California prosecutors to seek the death penalty in ‘Golden State Killer’ case
Unregarding the death penalty moratorium by Gov. Gavin Newsom, attorneys in four counties of California announced before a court that they would seek the death penalty against the suspected Golden State Killer / East Area Rapist Joseph James DeAngelo if he is convicted.
The 73-year-old DeAngelo had no visible reaction as he stood in a cell inside a Sacramento Superior Courtroom on the first floor of the county’s main jail building downtown.
Clasping his hands together in front of him and sporting a closely shaved head, DeAngelo stared straight ahead as prosecutors from Sacramento, Orange, Ventura and Santa Barbara counties said they would pursue a death sentence if he is convicted in any of the 12 slayings he is accused of committing in those counties in the 1970s and 1980s.
A 13th murder in Tulare County in 1975 will not be prosecuted as a death penalty case because capital punishment did not exist in California at the time of that killing.
Prosecutors from those counties and Contra Costa, where he is accused of four kidnaps for robbery cases that stem from sexual assaults, are working together to try DeAngelo in a Sacramento courtroom for the slayings and 13 rapes — including nine in Sacramento — that are being charged as kidnap for robbery counts.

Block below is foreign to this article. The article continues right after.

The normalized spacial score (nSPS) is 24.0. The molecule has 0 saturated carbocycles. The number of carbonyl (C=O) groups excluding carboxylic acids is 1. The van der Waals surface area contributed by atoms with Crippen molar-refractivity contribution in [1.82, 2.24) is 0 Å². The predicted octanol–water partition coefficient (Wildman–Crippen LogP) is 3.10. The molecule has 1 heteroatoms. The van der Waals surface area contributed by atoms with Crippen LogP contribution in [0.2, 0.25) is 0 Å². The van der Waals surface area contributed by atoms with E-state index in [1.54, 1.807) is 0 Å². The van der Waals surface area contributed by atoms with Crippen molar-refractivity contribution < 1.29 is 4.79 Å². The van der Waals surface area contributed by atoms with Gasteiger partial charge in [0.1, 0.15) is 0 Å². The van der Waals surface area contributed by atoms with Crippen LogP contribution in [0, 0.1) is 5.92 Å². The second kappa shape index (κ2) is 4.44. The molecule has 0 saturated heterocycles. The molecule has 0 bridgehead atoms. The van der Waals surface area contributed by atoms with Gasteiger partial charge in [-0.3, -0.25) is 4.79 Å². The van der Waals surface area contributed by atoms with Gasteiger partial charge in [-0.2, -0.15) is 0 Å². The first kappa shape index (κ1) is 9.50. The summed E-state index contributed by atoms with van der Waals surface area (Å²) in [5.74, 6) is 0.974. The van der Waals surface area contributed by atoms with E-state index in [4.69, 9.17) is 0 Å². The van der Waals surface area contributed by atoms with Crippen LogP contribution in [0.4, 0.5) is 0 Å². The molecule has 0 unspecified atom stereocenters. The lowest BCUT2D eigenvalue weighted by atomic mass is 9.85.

Outside the courtroom, Ron Harrington stood surrounded by reporters to say he was “thrilled” by the announcement.
Harrington’s younger brother Keith and Keith’s wife Patty were newlyweds when they were bludgeoned to death in their Orange County home by the man prosecutors believe to be the Golden State Killer.
In the decades since their brutal killing, Harrington and brother Bruce have championed the use of the DNA crime-solving technology that led investigators to DeAngelo a year ago.
“The Golden State Killer is the worst of the worst: 13 murders, 50-plus rapes. He is the most prolific murderer-rapist not only in California, but the United States,” Harrington said, fixing his eyes on reporters. “We are thrilled with the decision to seek the death penalty.”
Sacramento County District Attorney Anne Marie Schubert and other prosecutors have previously argued that Newsom’s moratorium has no impact on their ability to seek death penalty sentences.
The five-county prosecutors met with Schubert earlier at her downtown Sacramento offices ahead of the afternoon announcement, said Orange County District Attorney Todd Spitzer, calling the meeting part of a “very comprehensive process.”
“We were unanimous in our decision,” to seek the death penalty, Spitzer said outside Sacramento County Main Jail following the hearing.
The district attorneys also sent a letter to DeAngelo’s defense team saying that they were willing to hear out defense arguments against a death sentence for the accused serial killer and rapist, Spitzer said.